“To die was easy. To live was easy. Papa said to us ‘We have chosen the more difficult path, that of life. Now we must walk it.’ We walked. He didn’t say it would be easy or smooth. He didn’t say we had to like the walk. But he tried in every way to smooth the path where we stepped.”
I love Jane Yolen’s writing, Mapping the Bones was no exception. I enjoyed reading this book, so much so I finished it in a day. Anyone who likes historical fiction or holocaust fiction will enjoy this story. Be warned, this tale will pull at your heartstrings and remind you of the power of family.
Chaim, his twin sister Gittel, and their family are forced out of their home and into a Jewish ghetto. More and more people are moving into the ghetto, but there is no room. Bruno and Sophie are siblings whose family moves in with the Twins. Food and space are scarce and so is their patients. The families do not jive.
The twin’s father gets the news they are on the list. People on this list are called and shipped away on a train to what we can only assume is a concentration camp. With the help of community members, they form a plan to escape into the woods. It becomes clear their parents will do whatever it takes to ensure the children’s safety. The children chase safety but end up in a labor camp where they were tested mentally and physically.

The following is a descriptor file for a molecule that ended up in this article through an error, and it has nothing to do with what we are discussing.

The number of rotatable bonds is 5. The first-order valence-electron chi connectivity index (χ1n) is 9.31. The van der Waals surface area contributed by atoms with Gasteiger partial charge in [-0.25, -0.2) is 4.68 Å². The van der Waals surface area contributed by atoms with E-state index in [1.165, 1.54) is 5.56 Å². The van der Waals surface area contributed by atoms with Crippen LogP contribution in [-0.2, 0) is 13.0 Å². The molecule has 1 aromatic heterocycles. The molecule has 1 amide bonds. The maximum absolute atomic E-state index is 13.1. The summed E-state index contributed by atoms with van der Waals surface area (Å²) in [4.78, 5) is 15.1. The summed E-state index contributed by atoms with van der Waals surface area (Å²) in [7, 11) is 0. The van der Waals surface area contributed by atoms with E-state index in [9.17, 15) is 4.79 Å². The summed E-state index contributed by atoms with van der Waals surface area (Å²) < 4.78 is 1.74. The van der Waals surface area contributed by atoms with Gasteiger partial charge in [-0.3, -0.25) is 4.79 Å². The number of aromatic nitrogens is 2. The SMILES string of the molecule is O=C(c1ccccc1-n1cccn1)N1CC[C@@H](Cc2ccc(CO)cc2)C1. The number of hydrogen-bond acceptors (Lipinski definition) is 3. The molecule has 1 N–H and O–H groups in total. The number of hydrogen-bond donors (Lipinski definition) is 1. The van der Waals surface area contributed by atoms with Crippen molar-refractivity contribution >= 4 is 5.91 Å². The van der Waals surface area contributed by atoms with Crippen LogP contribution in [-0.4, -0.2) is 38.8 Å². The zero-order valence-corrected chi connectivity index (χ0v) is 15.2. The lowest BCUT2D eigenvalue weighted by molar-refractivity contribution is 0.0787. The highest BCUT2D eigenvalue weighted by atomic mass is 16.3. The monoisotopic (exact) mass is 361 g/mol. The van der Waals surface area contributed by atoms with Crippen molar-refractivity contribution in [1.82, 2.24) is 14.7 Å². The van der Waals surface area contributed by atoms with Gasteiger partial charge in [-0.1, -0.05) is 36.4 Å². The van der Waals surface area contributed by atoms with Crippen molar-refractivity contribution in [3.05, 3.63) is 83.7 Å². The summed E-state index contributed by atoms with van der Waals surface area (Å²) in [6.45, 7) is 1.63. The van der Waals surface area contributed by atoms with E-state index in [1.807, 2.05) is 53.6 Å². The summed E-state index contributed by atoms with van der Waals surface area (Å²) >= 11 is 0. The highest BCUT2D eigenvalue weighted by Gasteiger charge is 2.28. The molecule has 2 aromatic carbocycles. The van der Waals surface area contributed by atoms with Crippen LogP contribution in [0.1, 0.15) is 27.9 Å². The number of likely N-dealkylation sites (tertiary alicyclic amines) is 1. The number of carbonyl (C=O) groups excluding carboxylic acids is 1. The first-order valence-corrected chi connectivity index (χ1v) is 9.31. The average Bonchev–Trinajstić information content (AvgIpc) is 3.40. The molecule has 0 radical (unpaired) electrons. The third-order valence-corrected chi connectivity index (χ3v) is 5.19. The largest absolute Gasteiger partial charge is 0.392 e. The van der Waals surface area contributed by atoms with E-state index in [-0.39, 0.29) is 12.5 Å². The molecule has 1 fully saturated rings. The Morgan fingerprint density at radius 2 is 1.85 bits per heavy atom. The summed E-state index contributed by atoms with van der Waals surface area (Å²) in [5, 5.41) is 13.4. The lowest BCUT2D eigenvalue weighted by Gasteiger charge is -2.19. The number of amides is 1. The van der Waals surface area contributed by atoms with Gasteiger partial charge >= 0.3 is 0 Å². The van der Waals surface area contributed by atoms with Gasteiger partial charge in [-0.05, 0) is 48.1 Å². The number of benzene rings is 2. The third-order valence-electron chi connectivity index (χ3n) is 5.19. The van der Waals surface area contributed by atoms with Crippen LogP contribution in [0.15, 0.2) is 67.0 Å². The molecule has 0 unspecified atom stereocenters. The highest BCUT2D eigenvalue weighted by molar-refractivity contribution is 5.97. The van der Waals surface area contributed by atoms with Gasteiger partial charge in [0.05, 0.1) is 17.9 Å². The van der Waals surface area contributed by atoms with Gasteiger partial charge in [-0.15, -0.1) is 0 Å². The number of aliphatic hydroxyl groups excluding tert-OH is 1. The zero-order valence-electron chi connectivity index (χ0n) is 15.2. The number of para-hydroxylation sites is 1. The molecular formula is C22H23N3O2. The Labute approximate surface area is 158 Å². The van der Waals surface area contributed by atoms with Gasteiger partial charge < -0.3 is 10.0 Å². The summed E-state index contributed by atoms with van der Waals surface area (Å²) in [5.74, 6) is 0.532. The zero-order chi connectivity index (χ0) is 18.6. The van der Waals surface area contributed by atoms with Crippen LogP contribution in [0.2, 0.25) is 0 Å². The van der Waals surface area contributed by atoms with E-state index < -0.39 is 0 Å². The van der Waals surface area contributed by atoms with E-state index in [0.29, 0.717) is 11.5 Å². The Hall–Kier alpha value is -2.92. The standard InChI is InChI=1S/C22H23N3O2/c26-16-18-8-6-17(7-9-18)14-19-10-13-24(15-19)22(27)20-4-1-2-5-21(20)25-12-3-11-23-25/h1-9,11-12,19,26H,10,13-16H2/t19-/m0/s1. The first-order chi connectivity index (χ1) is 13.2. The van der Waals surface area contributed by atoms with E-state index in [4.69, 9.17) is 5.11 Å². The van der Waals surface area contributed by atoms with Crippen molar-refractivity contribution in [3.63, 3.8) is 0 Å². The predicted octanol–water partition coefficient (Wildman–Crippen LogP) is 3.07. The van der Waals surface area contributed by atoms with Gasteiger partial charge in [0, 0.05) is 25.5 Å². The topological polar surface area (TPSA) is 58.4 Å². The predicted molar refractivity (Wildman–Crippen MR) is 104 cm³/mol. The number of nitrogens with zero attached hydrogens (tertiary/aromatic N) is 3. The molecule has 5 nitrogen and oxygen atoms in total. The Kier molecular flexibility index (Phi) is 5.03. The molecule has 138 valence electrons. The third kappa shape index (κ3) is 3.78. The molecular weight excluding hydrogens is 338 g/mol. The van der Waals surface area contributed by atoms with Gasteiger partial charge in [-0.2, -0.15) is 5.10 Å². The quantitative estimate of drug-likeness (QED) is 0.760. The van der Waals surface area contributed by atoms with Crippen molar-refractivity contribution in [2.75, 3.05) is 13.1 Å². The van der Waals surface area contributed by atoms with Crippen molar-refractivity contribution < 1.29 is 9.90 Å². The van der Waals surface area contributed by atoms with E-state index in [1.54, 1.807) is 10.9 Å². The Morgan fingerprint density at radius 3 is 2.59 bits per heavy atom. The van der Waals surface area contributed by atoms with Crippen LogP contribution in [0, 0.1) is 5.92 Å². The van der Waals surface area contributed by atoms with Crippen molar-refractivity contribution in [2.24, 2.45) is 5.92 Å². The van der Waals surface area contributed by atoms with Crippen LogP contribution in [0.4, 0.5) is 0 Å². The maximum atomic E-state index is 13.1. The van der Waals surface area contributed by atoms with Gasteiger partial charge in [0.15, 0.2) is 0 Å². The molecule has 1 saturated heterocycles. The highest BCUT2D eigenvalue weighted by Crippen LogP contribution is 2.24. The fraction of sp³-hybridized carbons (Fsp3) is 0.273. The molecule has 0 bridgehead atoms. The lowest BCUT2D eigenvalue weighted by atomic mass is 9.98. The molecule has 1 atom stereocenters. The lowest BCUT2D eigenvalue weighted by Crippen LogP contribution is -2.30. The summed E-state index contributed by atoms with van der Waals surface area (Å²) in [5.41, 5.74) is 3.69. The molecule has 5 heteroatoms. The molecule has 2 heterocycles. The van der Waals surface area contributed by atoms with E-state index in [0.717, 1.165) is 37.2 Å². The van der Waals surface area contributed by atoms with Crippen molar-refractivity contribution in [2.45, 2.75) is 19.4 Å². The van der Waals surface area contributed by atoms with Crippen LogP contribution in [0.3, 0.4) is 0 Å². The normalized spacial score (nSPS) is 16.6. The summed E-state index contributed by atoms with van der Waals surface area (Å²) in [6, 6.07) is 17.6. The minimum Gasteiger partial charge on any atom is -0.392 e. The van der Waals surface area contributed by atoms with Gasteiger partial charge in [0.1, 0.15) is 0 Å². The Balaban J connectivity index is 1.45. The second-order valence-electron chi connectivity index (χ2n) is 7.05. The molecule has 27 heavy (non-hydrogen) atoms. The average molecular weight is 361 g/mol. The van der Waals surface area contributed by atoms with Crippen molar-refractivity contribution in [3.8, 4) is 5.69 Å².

Throughout the novel, you read snippets of Chaim’s poetry and reflections from Gittel. Both are excellent additions to the story. I enjoyed the poetry more than Gittel’s short pieces.
Overall, I loved Mapping the Bones. BUT as far as it being a Hansel and Grettle retelling, I am not sold. There was a fairy tale feel, but I didn’t pick up on clear hint to the Hansel and Grettle tale. The ending echoes the fairy tale, but even then I think it is a stretch. There are notes in the back of the book where Yolen describes her take on the retelling. I briefly skimmed over it, I know how awful of me. If it wasn’t obvious as I was reading that the story was a retelling… then it wasn’t one. Honestly, I wasn’t interested enough to read everything in the back of the book. I loved the story retelling or not.
If you enjoy reading historical fiction, you should check this read out. If you are reading Mapping the Bones because it is a spin on Hansel and Grettle, look elsewhere.
Have you read Mapping the Bones? Do you have plans to read it?
Unfortunately, I forgot to take a picture of the cover before I returned it to the library. The image above is from Goodreads.com.